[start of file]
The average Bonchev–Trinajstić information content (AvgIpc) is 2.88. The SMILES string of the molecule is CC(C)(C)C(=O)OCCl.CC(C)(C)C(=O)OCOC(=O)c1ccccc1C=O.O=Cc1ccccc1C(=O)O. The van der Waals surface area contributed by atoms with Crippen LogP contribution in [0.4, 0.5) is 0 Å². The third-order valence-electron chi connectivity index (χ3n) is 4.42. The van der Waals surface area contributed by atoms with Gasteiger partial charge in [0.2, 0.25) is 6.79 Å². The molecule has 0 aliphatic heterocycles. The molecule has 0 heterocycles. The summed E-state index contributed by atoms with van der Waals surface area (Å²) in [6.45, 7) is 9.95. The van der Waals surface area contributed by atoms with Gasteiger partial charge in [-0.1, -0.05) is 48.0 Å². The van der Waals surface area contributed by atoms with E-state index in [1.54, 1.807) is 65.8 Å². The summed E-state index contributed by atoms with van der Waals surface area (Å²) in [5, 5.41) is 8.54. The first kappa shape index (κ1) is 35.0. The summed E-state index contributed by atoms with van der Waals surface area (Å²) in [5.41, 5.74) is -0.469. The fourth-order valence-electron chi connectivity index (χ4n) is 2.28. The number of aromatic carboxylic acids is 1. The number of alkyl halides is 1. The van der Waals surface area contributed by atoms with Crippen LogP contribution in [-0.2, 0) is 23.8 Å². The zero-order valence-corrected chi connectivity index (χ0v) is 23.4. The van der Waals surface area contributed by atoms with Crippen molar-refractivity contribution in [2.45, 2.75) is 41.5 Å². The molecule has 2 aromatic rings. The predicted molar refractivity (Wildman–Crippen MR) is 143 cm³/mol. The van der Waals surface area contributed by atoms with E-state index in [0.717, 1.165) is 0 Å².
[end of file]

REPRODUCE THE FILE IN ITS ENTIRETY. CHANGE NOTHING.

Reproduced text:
The average Bonchev–Trinajstić information content (AvgIpc) is 2.88. The SMILES string of the molecule is CC(C)(C)C(=O)OCCl.CC(C)(C)C(=O)OCOC(=O)c1ccccc1C=O.O=Cc1ccccc1C(=O)O. The van der Waals surface area contributed by atoms with Crippen LogP contribution in [0.4, 0.5) is 0 Å². The third-order valence-electron chi connectivity index (χ3n) is 4.42. The van der Waals surface area contributed by atoms with Gasteiger partial charge in [0.2, 0.25) is 6.79 Å². The molecule has 0 aliphatic heterocycles. The molecule has 0 heterocycles. The summed E-state index contributed by atoms with van der Waals surface area (Å²) in [6.45, 7) is 9.95. The van der Waals surface area contributed by atoms with Gasteiger partial charge in [-0.1, -0.05) is 48.0 Å². The van der Waals surface area contributed by atoms with E-state index in [1.54, 1.807) is 65.8 Å². The summed E-state index contributed by atoms with van der Waals surface area (Å²) in [5, 5.41) is 8.54. The first kappa shape index (κ1) is 35.0. The summed E-state index contributed by atoms with van der Waals surface area (Å²) in [5.41, 5.74) is -0.469. The fourth-order valence-electron chi connectivity index (χ4n) is 2.28. The number of aromatic carboxylic acids is 1. The number of alkyl halides is 1. The van der Waals surface area contributed by atoms with Crippen LogP contribution in [-0.2, 0) is 23.8 Å². The zero-order valence-corrected chi connectivity index (χ0v) is 23.4. The van der Waals surface area contributed by atoms with Crippen molar-refractivity contribution in [2.45, 2.75) is 41.5 Å². The molecule has 2 aromatic rings. The predicted molar refractivity (Wildman–Crippen MR) is 143 cm³/mol. The van der Waals surface area contributed by atoms with E-state index in [0.717, 1.165) is 0 Å².